• Material related to Chinatown and the Chinese community, especially the Yip Family Collection from the Wing Sang Building
  • Tools, equipment and furnishings related to Vancouver shops, businesses and industries
  • Women’s clothing shoes and accessories worn and/or made in Vancouver, c. 1870-1980
  • Toys, dolls and children’s clothing used in Vancouver, c. 1890-1980
  • Objects used in the communication of sounds and images in Vancouver, c. 1890-1970
  • Paintings by early Vancouver artists 1900s-1930s
  • Objects related to major events: Habitat 76, EXPO 86, 1990 Gay Games, 2010 Olympic Games
  • Objects related to Rogers Sugar Refinery
  • Uniforms, accessories, badges, ephemera, etc. related to public transit from BCER to Translink
  • An extensive collection of neon signs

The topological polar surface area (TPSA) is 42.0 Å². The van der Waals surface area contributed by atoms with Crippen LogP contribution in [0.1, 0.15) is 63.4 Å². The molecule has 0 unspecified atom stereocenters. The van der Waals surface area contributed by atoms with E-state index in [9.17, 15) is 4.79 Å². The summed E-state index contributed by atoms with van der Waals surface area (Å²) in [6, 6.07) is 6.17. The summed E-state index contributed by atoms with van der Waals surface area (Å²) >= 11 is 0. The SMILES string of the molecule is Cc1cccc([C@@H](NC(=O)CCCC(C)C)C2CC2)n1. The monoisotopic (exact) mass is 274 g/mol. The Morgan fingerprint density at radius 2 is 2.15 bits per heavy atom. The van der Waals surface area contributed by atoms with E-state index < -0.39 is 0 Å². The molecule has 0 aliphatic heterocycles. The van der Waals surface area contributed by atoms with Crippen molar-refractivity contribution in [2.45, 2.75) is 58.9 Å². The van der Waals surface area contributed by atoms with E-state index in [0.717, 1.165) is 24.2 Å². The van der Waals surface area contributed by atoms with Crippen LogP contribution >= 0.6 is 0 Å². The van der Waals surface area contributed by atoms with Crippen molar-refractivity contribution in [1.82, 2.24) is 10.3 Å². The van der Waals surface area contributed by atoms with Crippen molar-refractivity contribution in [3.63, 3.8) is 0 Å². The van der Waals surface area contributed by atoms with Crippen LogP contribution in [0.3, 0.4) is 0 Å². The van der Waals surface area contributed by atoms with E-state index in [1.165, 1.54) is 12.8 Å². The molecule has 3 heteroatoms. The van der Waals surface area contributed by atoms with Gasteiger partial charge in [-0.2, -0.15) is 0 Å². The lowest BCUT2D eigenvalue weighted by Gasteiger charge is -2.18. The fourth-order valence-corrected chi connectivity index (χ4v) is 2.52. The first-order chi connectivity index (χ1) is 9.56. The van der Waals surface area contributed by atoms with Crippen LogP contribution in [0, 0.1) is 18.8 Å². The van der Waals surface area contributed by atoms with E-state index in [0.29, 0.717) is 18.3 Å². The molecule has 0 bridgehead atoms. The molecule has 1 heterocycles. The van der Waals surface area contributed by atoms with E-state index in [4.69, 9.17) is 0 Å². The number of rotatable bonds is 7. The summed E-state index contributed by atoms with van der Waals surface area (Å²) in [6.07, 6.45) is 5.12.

Neon Vancouver | Ugly Vancouver was a long-term restoration project that showcases former neon signs found in Vancouver from the 1950s to 1970s, it is ended in 2022.

The museum has a number of permanent galleries that cover the entire history of Vancouver in an experience which includes sound and film. In addition to the historical permanent galleries, permanent galleries at the Museum of Vancouver include:[10]

  • c̓əsnaʔəm The City Before the City
  • "That Which Sustains Us"
  • 1900s–1920s History Gallery: Gateway to the Pacific
  • 1930s–1940s History Gallery: Boom, Bust, and War
  • 1950s History Gallery: Vancouver in The Fifties
  • 1960s–1970s History Gallery: You Say You Want A Revolution

While most of these galleries explore the history of Vancouver during its specified time period, the Neon Vancouver gallery features a collection of neon signs that were used in Vancouver from the 1950s to 1970s.[10]